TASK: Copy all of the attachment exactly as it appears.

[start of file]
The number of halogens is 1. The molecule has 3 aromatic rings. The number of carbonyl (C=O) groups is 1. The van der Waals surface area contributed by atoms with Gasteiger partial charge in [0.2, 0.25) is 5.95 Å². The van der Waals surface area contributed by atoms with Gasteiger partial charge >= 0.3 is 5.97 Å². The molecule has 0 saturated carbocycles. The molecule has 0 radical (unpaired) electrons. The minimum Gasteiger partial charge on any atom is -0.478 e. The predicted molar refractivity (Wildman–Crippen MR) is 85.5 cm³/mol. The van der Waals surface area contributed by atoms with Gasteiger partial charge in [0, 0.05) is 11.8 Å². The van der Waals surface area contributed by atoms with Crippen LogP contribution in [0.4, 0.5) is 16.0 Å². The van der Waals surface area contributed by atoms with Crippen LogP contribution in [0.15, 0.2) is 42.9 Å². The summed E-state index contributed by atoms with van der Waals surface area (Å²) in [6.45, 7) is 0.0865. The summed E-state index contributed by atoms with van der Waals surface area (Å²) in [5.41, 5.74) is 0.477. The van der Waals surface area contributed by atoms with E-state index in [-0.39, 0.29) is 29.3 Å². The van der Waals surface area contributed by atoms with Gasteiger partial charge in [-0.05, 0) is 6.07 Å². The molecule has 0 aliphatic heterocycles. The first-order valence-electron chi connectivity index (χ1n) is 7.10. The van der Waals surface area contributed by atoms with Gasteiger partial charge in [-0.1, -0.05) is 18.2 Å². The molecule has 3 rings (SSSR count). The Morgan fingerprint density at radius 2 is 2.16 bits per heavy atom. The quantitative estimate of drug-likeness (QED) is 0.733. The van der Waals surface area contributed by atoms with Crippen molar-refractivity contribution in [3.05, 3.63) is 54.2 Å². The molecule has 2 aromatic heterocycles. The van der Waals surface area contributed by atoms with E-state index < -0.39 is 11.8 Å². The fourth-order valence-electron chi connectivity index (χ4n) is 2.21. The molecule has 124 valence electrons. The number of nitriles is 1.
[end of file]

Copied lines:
The number of halogens is 1. The molecule has 3 aromatic rings. The number of carbonyl (C=O) groups is 1. The van der Waals surface area contributed by atoms with Gasteiger partial charge in [0.2, 0.25) is 5.95 Å². The van der Waals surface area contributed by atoms with Gasteiger partial charge >= 0.3 is 5.97 Å². The molecule has 0 saturated carbocycles. The molecule has 0 radical (unpaired) electrons. The minimum Gasteiger partial charge on any atom is -0.478 e. The predicted molar refractivity (Wildman–Crippen MR) is 85.5 cm³/mol. The van der Waals surface area contributed by atoms with Gasteiger partial charge in [0, 0.05) is 11.8 Å². The van der Waals surface area contributed by atoms with Crippen LogP contribution in [0.4, 0.5) is 16.0 Å². The van der Waals surface area contributed by atoms with Crippen LogP contribution in [0.15, 0.2) is 42.9 Å². The summed E-state index contributed by atoms with van der Waals surface area (Å²) in [6.45, 7) is 0.0865. The summed E-state index contributed by atoms with van der Waals surface area (Å²) in [5.41, 5.74) is 0.477. The van der Waals surface area contributed by atoms with E-state index in [-0.39, 0.29) is 29.3 Å². The van der Waals surface area contributed by atoms with Gasteiger partial charge in [-0.05, 0) is 6.07 Å². The molecule has 0 aliphatic heterocycles. The first-order valence-electron chi connectivity index (χ1n) is 7.10. The van der Waals surface area contributed by atoms with Gasteiger partial charge in [-0.1, -0.05) is 18.2 Å². The molecule has 3 rings (SSSR count). The Morgan fingerprint density at radius 2 is 2.16 bits per heavy atom. The quantitative estimate of drug-likeness (QED) is 0.733. The van der Waals surface area contributed by atoms with Crippen molar-refractivity contribution in [3.05, 3.63) is 54.2 Å². The molecule has 2 aromatic heterocycles. The van der Waals surface area contributed by atoms with E-state index < -0.39 is 11.8 Å². The fourth-order valence-electron chi connectivity index (χ4n) is 2.21. The molecule has 124 valence electrons. The number of nitriles is 1.